He also repeated that “this plant is too important to be allowed to close”.
Asked whether Unite was agreeing to Ineos’s original proposal in full, McCluskey explained that Unite had told Ineos that “we’ve accepted the route you want to go down”, and would now sit down with immediate effect to discuss how to save the site.
Clearly Ineos’s decision yesterday to liquidate the petrochemicals’ arm has shaken Unite into changing its position.
Len McCluskey didn’t say exactly what Unite have just agreed to, but it appears the union has now accepted that workers must accept the pay freeze and pension cuts that were rejected by members earlier this week.
The Unite chief also denied that his union had been “humiliated” by events at Grangemouth, saying there is “nothing humiliating” about defending workers’ jobs and the Scottish economy.
And speaking on Sky News shortly afterwards, McCluskey said:
I’m optimistic that the olive branch being offered to Ineos will be taken up.
Len McCluskey: Unite makes new offer
Big News from Grangemouth: Len McCluskey, general secretary of Unite, has announced that the union have told Ineos that they will embrace the rescue plan, at this morning’s emergency talks.
Speaking after meeting with Ineos management, McCluskey said that Unite “was not going to allow this plant to close down”.
We are not going to let 800 jobs go and see Grangemouth turn into a ghost town, said McCluskey, speaking live on BBC News 24.
McCluskey continued that he is now “very positive” that the plant can stay open, and hopes Ineos’s shareholders will now be prepared to invest in the plant.
It’s now in the hands of Ineos on whether they are the ones who own the chemical plant, or whether along with the Scottish Government and the UK government we need to seek another owner.
More to follow….
Ineos director Tom Crotty has denied that the firm lured unions into a trap over Grangemouth.
Speaking on BBC News 24 few minutes ago, Crotty rejected the suggestion that Ineos has wanted to shut the plan all along, and used the unpalatable cost-cutting plan as a way of forcing the union’s hand. If staff had voted in favour, he argued, Ineos would have invested £300m and the plant would soon be reopening.
Crotty reiterated that Ineos will consult with shareholders again if the Unite union substantially alters its position and accepts major changes at the plant.
It’s a quiet morning in Europe’s stock markets, with the FTSE 100 gaining 20 points to 6694.
Here’s Nick Fletcher’s early market report: FTSE moves higher as miners gain ground after Chinese data
Unite’s Len McCluskey at Grangemouth talks
Len McCluskey, the general secretary of Unite, is in Grangemouth today taking part in the last-ditch negotiations over whether the petrochemical plant can be saved.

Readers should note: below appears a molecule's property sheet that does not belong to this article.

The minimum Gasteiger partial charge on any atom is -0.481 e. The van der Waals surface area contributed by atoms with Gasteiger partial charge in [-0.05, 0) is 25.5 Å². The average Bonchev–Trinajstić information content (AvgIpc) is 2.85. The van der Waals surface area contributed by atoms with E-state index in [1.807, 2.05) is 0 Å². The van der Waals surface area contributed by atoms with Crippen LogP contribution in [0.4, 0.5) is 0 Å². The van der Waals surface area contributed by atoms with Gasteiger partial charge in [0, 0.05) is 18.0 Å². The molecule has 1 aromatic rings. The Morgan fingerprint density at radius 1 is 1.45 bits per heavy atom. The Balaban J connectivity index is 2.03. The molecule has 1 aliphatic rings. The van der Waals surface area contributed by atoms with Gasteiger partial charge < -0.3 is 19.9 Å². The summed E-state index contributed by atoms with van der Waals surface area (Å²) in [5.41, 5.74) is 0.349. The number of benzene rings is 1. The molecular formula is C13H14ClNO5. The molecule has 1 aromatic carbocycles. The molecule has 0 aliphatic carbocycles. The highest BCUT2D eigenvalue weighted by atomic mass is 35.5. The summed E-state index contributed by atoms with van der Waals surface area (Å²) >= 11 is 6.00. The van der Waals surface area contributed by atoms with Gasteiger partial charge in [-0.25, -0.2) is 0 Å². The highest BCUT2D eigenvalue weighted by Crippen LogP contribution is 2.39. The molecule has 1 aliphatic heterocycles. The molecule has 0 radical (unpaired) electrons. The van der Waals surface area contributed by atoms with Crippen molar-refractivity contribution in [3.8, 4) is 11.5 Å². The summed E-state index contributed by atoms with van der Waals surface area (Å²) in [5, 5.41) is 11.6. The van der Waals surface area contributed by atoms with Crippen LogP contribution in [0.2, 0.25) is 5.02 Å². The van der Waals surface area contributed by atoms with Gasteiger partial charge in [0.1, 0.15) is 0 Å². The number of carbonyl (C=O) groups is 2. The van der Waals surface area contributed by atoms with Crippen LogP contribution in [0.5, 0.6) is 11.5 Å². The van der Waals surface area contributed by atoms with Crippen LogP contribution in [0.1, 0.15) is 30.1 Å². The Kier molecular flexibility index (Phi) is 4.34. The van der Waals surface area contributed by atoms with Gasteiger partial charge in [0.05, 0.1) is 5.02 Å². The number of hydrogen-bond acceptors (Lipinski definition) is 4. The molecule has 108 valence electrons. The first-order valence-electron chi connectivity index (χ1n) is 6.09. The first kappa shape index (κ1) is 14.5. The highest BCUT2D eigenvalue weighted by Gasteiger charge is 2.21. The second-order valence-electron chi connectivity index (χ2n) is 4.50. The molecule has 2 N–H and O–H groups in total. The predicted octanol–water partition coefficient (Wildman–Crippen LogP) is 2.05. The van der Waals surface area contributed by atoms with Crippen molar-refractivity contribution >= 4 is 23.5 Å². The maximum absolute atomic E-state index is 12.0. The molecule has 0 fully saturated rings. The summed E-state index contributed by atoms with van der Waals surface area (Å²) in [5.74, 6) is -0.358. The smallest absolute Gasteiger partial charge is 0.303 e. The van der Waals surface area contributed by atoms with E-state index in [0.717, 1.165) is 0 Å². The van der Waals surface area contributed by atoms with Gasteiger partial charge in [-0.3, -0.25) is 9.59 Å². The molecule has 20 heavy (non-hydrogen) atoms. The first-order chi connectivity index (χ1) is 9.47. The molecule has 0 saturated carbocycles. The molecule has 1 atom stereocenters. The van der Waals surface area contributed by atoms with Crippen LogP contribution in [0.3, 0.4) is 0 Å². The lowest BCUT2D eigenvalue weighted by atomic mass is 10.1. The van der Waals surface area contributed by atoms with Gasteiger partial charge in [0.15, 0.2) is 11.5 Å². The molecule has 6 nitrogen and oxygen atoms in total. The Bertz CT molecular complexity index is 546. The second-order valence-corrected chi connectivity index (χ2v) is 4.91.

With hundreds of jobs in the balance, my colleague Sean Farrell is outside the plant and reports that union officials and management are locked in talks inside. No-one has yet come out to speak to the assembled media.
The front page of today’s Evening Times shows the anger in Scotland over the Grangemouth petrochemicals plant closure, and the separate loss of 140 jobs at a chemical factory run by BASF in Paisley.
The Scottish Government also hasn’t given up hope, and is still prepared to help keep the Grangemouth plant running.
Finance minister John Swinney told Good Morning Scotland he still hoped for a breakthrough at “this very, very, very late stage in the process”, saying:
Everybody is agreed that this plant has a strong future with the necessary investment and that is why the Scottish Government is wiling to be a player in that.
We are now in a position at the very late stage of having the opportunity to have a discussion about some of the substantive issues that will affect the financial future of the plant and I hope that discussion this morning is constructive and successful.
Ineos would take Unite’s new proposal for Grangemouth to its shareholders if it presents a “very significant” change of position, according to company director Tom Crotty.
Crotty told BBC Radio Scotland’s Good Morning Scotland programme that management will listen to Unite at today’s meeting, adding:
If they believe there are substantive differences in where we are now then clearly they have a duty to take that back to the shareholders.
The shareholders met after the vote on Monday and, quite understandably in my opinion, took a view that if the workforce had rejected that £300 million investment, then how were they going to go ahead and make it if the workforce were not behind that? That is why the closure announcement has been made.
FT: Ineos chairman found UK ‘hard work’